BC Conservative Party A-Team Backs John Cummins Leadership

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JOHN CUMMINS
B.C. Conservative Party leader John Cummins has picked up the support of Al Siebring's A-team. (Handout) | Handout

VICTORIA - First it was "Friends" and now the "A-Team."

This weekend's British Columbia Conservative Party annual general meeting is starting to sound like an old sitcom reunion rather than an attempt by an upstart political party to cast itself as a credible alternative to Premier Christy Clark's Liberals.

Members will decide this weekend whether to hold a leadership review, and if approved, party Leader John Cummins would have to step down while a leader is chosen.

Cummins shrugged off internal threats to his leadership Wednesday, saying there would always be party members unhappy about the direction the party was taking.

"I think that's a normal course of events in any party," he said. "There's always going to be some folks that aren't particularly satisfied with the way things are going."

Vancouver Island's Al Siebring, an unabashed Cummins supporter, said he's put together the so-called A-Team to support his bid to become party president.

Siebring's eight-member slate faces a challenge from Ben Besler, who leads a group called the Friends of the B.C. Conservative Party. Besler, a current party vice-president, wants party members to vote in favour of a leadership review.

Besler said he's been sending emails to Conservative members calling on them to vote in favour of the leadership review.

The emails express concerns about Cummins' leadership style, his relations with the party's only member of the legislature John van Dongen, the party's third-place finishes in two recent byelections and Cummins' $4,000-a-month stipend.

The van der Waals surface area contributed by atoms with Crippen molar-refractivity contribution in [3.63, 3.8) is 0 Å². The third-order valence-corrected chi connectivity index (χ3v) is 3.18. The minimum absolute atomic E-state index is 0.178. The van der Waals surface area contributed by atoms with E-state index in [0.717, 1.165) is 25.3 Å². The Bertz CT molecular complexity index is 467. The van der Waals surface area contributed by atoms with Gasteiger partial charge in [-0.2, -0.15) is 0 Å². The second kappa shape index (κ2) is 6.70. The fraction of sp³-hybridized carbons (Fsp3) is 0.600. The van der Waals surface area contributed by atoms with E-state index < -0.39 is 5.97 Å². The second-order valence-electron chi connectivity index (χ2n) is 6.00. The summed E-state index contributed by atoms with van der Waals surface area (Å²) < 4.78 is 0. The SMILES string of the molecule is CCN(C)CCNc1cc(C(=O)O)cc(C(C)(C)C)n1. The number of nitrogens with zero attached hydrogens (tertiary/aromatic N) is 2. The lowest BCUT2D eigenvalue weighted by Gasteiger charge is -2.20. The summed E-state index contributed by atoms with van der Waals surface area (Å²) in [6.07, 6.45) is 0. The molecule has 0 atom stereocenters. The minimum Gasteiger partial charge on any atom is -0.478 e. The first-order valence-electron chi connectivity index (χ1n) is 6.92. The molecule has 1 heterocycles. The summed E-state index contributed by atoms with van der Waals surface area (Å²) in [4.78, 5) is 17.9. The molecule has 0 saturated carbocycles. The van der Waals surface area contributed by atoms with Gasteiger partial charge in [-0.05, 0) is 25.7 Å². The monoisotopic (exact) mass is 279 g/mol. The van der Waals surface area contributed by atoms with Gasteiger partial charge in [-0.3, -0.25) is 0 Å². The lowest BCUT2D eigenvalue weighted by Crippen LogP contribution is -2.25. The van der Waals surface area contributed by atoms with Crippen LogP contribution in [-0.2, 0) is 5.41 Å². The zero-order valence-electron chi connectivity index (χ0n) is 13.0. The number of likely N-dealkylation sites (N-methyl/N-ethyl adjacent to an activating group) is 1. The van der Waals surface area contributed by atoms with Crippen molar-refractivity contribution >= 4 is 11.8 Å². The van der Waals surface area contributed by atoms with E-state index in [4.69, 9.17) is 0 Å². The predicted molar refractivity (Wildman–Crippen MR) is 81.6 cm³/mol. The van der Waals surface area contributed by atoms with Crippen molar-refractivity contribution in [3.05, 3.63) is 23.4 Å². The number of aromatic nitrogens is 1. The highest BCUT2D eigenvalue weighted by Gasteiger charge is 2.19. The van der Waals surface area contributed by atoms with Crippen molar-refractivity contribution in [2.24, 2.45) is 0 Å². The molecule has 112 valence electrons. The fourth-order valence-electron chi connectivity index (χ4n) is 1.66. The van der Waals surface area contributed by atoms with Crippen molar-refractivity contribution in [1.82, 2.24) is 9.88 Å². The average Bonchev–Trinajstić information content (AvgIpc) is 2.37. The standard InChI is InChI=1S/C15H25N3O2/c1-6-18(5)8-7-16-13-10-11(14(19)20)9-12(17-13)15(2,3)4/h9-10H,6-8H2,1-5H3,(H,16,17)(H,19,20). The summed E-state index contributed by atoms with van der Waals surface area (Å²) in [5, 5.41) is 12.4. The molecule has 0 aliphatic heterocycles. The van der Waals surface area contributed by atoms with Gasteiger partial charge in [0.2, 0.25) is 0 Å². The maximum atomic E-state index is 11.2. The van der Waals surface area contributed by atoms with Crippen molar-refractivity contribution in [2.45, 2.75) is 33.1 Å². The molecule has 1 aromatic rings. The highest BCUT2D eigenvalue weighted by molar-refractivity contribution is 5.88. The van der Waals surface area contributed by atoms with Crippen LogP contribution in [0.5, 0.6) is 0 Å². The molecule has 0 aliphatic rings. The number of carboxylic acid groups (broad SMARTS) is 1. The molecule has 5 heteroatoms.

Siebring said he decided to launch his A-team to give party members an alternative to Besler's Friends slate, which has been causing "general turmoil over the leadership."

"It was never my intention strategically to release that A-Team concept in the media generally," he said. "We were going to hold off with the actual unveiling of this until the annual general meeting."

But Besler's Friends slate was causing concerns among party members, Siebring said.

"There have been phone calls to party headquarters saying, 'Besler's team is out there, now we know who we're not voting for. Who do we vote for?'"

Siebring said he's confident party members will vote against a leadership review and Cummins will emerge from the meeting with solid support for his leadership.

He said he believes Besler's supporters form only a minority within the party and Cummins will receive the support of 80 per cent of party members.

"We have to show we are a credible force and the way we have to do that first of all is by showing that we know how to conduct and govern ourselves, and that from my perspective will be priority one for this new board," said Siebring.

"We (have) to re-establish some credibility that has been damaged by these few noisy individuals," he said.

Cummins said he expects the Conservatives to unite this weekend.

"The job now, after the weekend, is to make sure that everybody's on side and moving forward," he said.

Former New Westminster Conservative MP Paul Forseth is also running for party president.

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